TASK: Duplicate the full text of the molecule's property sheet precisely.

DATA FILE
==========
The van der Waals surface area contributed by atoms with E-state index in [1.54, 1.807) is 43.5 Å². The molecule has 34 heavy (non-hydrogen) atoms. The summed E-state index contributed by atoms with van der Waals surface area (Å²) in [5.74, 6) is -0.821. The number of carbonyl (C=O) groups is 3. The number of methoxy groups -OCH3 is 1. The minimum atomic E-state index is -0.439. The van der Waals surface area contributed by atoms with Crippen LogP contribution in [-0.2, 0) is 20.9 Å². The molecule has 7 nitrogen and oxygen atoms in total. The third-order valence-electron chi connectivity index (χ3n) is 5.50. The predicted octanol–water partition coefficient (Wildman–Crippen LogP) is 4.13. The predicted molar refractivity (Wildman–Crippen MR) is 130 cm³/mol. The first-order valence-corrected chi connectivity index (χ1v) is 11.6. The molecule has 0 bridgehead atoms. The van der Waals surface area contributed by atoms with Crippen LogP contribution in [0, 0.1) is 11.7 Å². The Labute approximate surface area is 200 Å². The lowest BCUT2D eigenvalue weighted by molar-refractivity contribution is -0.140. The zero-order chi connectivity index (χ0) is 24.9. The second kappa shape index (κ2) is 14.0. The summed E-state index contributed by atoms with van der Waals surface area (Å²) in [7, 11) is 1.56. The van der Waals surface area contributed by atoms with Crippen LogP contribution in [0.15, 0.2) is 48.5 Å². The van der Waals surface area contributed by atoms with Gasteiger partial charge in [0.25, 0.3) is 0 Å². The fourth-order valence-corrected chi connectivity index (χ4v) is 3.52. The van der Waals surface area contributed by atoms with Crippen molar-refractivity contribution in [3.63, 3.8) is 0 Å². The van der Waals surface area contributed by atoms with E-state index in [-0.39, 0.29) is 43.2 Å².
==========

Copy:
The van der Waals surface area contributed by atoms with E-state index in [1.54, 1.807) is 43.5 Å². The molecule has 34 heavy (non-hydrogen) atoms. The summed E-state index contributed by atoms with van der Waals surface area (Å²) in [5.74, 6) is -0.821. The number of carbonyl (C=O) groups is 3. The number of methoxy groups -OCH3 is 1. The minimum atomic E-state index is -0.439. The van der Waals surface area contributed by atoms with Crippen LogP contribution in [-0.2, 0) is 20.9 Å². The molecule has 7 nitrogen and oxygen atoms in total. The third-order valence-electron chi connectivity index (χ3n) is 5.50. The predicted octanol–water partition coefficient (Wildman–Crippen LogP) is 4.13. The predicted molar refractivity (Wildman–Crippen MR) is 130 cm³/mol. The first-order valence-corrected chi connectivity index (χ1v) is 11.6. The molecule has 0 bridgehead atoms. The van der Waals surface area contributed by atoms with Crippen LogP contribution in [0, 0.1) is 11.7 Å². The Labute approximate surface area is 200 Å². The lowest BCUT2D eigenvalue weighted by molar-refractivity contribution is -0.140. The zero-order chi connectivity index (χ0) is 24.9. The second kappa shape index (κ2) is 14.0. The summed E-state index contributed by atoms with van der Waals surface area (Å²) in [7, 11) is 1.56. The van der Waals surface area contributed by atoms with Crippen LogP contribution in [0.15, 0.2) is 48.5 Å². The van der Waals surface area contributed by atoms with Gasteiger partial charge in [0.25, 0.3) is 0 Å². The fourth-order valence-corrected chi connectivity index (χ4v) is 3.52. The van der Waals surface area contributed by atoms with Crippen molar-refractivity contribution in [3.63, 3.8) is 0 Å². The van der Waals surface area contributed by atoms with E-state index in [-0.39, 0.29) is 43.2 Å².